Wednesday 28 June 2017

Sad Hill Unearthed – The New Full length Documentary Film

Sad Hill Unearthed is a full length documentary film about the amazing story behind one of the most important locations in film history.

In 1966 the Spanish Army built a huge cemetery with over 5000 graves at Mirandilla Valley in Burgos for the final sequence in the film "The Good the Bad and the Ugly". After the shooting, the whole place was left behind and for 49 years, nature covered every tomb.

In October 2015 a group of fans of the film ‘The Good, the Bad and the Ugly’ (Sergio Leone, 1966) visited the location of the film’s final sequence in Burgos (Spain). Abandoned for 49 years and covered with vegetation, these volunteers want to unearth and bring back to life the iconic Sad Hill Cemetery. 

News spread quickly and every weekend people from all over Europe started to visit the location to help in its reconstruction. Sad Hill Unearthed explores the fans dream and their motivations - how art, music and culture influences have developed into a transcendental search experience.    

There is something fascinating in the physical experience of touching something that should only exist in the big screen. I’ve spent many years visiting some of the most iconic locations in film history: the stairs at the Philadelphia Museum of Art, Verzasca dam in Locarno or the Nakatomi Plaza tower (Fox Plaza in real life) in Los Angeles. During a few minutes you can become Rocky, James Bond or John McClane. And that “movie magic” that everyone talks about suddenly becomes real.

Sad Hill Unearthed started as an accident. On 7th November 2014 (Twitter has kept a record of the date). My friend Jorge Olmos listened in the radio news that a group of fans wanted to unearth Sad Hill cemetery, the location of the final scene of “The Good, the Bad and the Ugly” in Burgos (Spain). They called themselves Sad Hill Cultural Association and without hesitating for a second I looked for their website and I contacted them. A few weeks later I visited Covarrubias where David Alba welcomed me and took me to the location. Even though fog didn’t let us see anything more than 10 meters away from where we were standing, the place was pure magic. 
48 years after the shooting, each of the original tombs could still be recognised. At the centre and below three inches of vegetation David showed me the key proof: the original paved circle of the legendary Triello was still there. I was in love. During the next months I followed their steps through social media until the impossible was announced in September 2015: the Junta de Castilla y León (regional government) had given them permission to unearth and rebuild the cemetery. I grabbed my camera and went to Sad Hill on the spot. With the help of a drone I filmed the place before they started working. I didn’t know what would come out of it. Maybe there would be a good video for my YouTube channel or perhaps a short documentary in the best case. Somehow I felt there was a unique story behind the crazy dream of this group of fans. What I couldn’t imagine was that the dream would actually become true.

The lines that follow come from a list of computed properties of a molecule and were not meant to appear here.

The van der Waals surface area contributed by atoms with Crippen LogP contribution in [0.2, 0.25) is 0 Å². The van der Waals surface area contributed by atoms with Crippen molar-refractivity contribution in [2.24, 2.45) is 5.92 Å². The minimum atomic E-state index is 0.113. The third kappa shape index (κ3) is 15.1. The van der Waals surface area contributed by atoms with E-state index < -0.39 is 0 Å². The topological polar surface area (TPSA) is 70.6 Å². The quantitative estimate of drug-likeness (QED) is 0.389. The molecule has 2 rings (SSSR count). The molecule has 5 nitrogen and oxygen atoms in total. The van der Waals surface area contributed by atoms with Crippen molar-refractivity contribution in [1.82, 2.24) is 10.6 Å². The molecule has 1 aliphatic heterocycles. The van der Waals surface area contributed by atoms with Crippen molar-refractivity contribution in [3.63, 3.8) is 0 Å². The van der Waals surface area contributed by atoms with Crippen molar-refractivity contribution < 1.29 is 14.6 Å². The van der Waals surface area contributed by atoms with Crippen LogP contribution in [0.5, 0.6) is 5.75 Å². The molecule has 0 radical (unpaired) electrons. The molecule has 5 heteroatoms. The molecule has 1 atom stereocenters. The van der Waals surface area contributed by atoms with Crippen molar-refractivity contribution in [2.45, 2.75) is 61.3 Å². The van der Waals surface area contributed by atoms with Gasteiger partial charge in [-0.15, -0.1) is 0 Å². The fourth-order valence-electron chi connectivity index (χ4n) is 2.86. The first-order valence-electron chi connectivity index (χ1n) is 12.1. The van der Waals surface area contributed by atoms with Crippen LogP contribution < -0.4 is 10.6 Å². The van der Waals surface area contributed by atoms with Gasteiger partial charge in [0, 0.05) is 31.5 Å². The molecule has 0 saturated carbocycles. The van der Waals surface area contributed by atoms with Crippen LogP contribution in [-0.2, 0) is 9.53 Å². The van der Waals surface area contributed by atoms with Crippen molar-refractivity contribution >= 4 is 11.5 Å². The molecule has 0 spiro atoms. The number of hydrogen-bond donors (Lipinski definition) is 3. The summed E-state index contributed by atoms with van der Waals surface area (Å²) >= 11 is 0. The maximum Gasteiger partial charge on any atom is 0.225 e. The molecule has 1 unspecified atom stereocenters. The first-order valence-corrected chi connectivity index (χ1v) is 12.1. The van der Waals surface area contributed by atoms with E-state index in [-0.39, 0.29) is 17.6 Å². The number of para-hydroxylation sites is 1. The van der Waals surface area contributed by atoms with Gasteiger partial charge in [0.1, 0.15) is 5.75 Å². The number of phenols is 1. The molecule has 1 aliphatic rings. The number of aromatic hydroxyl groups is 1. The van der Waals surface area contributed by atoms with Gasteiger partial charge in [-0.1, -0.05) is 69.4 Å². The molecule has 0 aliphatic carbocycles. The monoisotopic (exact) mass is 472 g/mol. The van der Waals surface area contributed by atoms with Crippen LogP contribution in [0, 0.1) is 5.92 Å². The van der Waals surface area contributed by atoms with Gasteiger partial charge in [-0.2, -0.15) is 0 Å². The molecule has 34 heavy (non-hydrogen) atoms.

Probably the turning point was contacting Sir Christopher Frayling, Sergio Leone’s biographer. We had barely started recording the reconstruction process when he accepted to see us in London and that interview changed everything. He showed us that behind our exciting story about today’s recovery there was an even more exciting story: the one of those who shot the most famous western in film history in Burgos back in 1966. From that moment onwards, the project started to grow bigger and bigger. The news of the reconstruction works reached media all over Europe and in a few weeks the cemetery was crowded with people with their hoes and shovels. It was an unprecedented event and we started wondering what could be behind such a drive. We looked for other testimonies from fans of Leone’s cinema. People like Spanish film director Álex de la Iglesia (800 balas), Joe Dante (Gremlins) or Metallica’s lead vocalist, James Hetfield. Time has gone by thus, we couldn’t interview many of those who participated in the shooting but it was a pleasure to speak to Ennio Morricone, composer of the original sound track, Eugenio Alabiso, editor of the film, Sergio Salvati, camera assistant or Carlo Leva, assistant to  Carlo Simi in the design of the Sad Hill cemetery. However, the cherry on the cake was Clint Eastwood’s testimony.  We had to chase him tirelessly for 10 months of calls, emails and faxes, until he finally heard about our story and he immediately accepted our proposal.
For more information, and how to become part of the Sad Hill Unearthed experience click HERE

Below: Sad Hill Unearthed Trailer


Jim said...

I'm wondering if there were any epitaphs or unusual gravestones. Where did the name "Arch Stanton" come from, and his date of death? Were there other names on gravestones? How much detail was put on gravestones? Any Jewish gravestones, for example?? Does anything in GBU supposed to depict the exact location of the cemetery or other action?

Rach said...

I would love to get my name on one of those crosses I love love Clint and his movies .. how does one achieve this please !